— Newspaper previous attacked cycling and bus priority projects, effectively car-reduction measures, on the quays.
Officials from the Environmental Protection Agency yesterday gave a stark warning on nitrogen dioxide air pollution, clearly making the link between excessive car use and human health — in reaction, The Irish Times told us to wear cycling face masks and not to walk on busy roads and, this morning, used its influential editorial column to call for urgent action to… wait for it… have more monitoring.
More monitoring is needed, but using such an influential column to just calling for monitoring is a disservice to the residents of the city centre, and visitors of all types, be they workers, shoppers or tourists.
The bull in the China shop — the car — is hardly touched on in the article.
The Irish Times says the “capital needs a real-time map to highlight how bad the air has become in certain parts of the city” but what the capital needs is action — mainly focused on traffic reductions measures.
Motor traffic reduction is needed for air quality reasons, but also to make space for a growing city, make the city safer, to allow its population to be healthier by being more active, and a reduction in carbon emissions. These are interlinked issues which could be called seeking sustainable or liveable cities.
Some opponents of motor traffic reduction measures, such as the AA’s Conor Faughnan, are masters at their work. They have well-crafted arguments that make great sound bites but don’t stand up to much scrutiny.
Opponents will even use the interlinked issues to cry or imply ‘conspiracy’ — as if people and groups looking for a better city should only have one justification for anything.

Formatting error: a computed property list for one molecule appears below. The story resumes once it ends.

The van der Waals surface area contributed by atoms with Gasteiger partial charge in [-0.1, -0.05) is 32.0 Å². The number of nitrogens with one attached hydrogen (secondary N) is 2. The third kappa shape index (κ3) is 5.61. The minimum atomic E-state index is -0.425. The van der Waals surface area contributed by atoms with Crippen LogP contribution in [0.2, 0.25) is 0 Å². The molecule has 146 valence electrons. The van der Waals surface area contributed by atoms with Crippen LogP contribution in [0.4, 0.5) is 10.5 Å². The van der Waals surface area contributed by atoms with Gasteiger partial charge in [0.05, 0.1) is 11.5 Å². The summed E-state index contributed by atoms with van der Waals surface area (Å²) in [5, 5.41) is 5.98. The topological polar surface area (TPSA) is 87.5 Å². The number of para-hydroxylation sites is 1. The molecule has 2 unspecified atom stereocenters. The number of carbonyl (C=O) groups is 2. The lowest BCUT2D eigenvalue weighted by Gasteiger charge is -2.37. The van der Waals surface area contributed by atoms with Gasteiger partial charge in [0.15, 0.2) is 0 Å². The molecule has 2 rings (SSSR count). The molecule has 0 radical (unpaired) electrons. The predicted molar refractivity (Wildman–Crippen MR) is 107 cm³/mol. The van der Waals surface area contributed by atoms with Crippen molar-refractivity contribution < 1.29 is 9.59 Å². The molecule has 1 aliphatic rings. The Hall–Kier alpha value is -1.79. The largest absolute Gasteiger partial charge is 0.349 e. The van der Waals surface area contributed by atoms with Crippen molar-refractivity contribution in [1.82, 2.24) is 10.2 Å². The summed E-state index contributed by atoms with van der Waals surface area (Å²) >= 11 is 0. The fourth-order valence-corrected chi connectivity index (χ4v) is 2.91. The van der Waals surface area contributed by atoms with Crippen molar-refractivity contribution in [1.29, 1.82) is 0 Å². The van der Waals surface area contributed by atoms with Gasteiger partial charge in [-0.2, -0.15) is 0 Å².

Cities like Amsterdam and Utrecht (see first video below article) prove that car reduction in city centres does not kill city centre businesses. Paris is one of a growing number of cities which have found traffic does not just jump to other roads and streets, and this is backed by evidence on traffic evaporation (explained better in the second video below).
A good starting place for car reduction in Dublin is the quays along the River Liffey — remove cars from at least a good chunk of the quays (aka #GreenTheQuays).
#GreenTheQuays would benefit commuting by adding people-carrying capacity, it would benefit the human and natural environment by the removal of cars and by adding trees, and it would benefit both tourism and ability of residents to engage in activity. It would benefit business by having a more attractive city for employees and a better retail experience.
Where will all the cars go? The number of cars on the quays — mostly with around one person in them — is relatively small. This day-long data released in 2018 shows how few: